Local water grab
Over the years farmers within the Bay of Plenty had little problems or restrictions in accessing water for running their business. However times have changed and the diversification of our business into both dairy and horticulture has increased our requirements for water. The opportunity to diversify our dairy farm to include horticulture has been mirrored across many properties within the Bay of Plenty, and in particular within the Western Bay of Plenty. Fertile volcanic soil, high rainfall and relatively flat terrain, have encouraged the increased intensification of land use for horticulture and dairy. In addition, significant urban population growth over the last 10 years has seen water demand more than double over this period. Like so many industries throughout the country, farmers and orchardists within the Western Bay of Plenty find themselves becoming more accountable to government legislation and policies, and in particular the Resource Management Act (RMA). In 2001 Regional Councils were given power of general competence under the RMA, which gives them the authority to issue and police water consents. As the urban sprawl and industrial development increase so does competition for the resources. The Land and Water Forum is looking to come up with solutions for the nation as a whole and collaboratively. The Bay of Plenty has its own unique culture, geography demographics and it is to this point I look to identify how water users, in particular those in the district of the Western Bay of Plenty, could improve some of the issues they see as a concern going forward. So in a region with an abundance of water there is a sense that we are on the brink of a frantic water grab and what is the conversation between users and council?... [Show full abstract]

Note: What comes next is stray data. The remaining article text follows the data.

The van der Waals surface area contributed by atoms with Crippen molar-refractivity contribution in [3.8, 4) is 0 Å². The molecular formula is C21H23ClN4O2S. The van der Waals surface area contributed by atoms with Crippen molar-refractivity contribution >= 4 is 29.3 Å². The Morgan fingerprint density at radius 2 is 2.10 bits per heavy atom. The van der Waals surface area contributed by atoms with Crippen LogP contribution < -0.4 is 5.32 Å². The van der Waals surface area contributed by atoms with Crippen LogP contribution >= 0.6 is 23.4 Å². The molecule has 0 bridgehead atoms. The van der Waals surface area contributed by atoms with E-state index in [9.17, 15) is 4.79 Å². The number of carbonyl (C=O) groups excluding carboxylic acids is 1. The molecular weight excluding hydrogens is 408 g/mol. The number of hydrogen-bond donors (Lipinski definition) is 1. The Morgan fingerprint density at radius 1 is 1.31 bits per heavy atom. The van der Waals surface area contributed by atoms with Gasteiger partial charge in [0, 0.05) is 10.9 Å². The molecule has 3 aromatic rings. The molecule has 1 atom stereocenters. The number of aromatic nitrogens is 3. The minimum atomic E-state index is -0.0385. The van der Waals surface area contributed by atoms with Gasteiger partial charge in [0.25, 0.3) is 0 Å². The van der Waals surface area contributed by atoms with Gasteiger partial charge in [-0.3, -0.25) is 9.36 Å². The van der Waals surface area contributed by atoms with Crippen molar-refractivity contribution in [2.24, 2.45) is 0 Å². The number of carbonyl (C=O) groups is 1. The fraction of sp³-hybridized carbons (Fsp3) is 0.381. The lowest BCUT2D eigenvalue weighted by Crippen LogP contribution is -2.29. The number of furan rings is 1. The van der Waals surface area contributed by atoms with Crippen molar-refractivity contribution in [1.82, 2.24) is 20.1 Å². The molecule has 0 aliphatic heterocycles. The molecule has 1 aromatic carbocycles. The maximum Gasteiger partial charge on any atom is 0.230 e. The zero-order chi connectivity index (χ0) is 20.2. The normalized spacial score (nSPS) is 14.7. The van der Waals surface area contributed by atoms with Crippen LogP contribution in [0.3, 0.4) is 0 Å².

Fields of Research050209 Natural Resource Management; 050205 Environmental Management; 0701 Agriculture, Land and Farm Management
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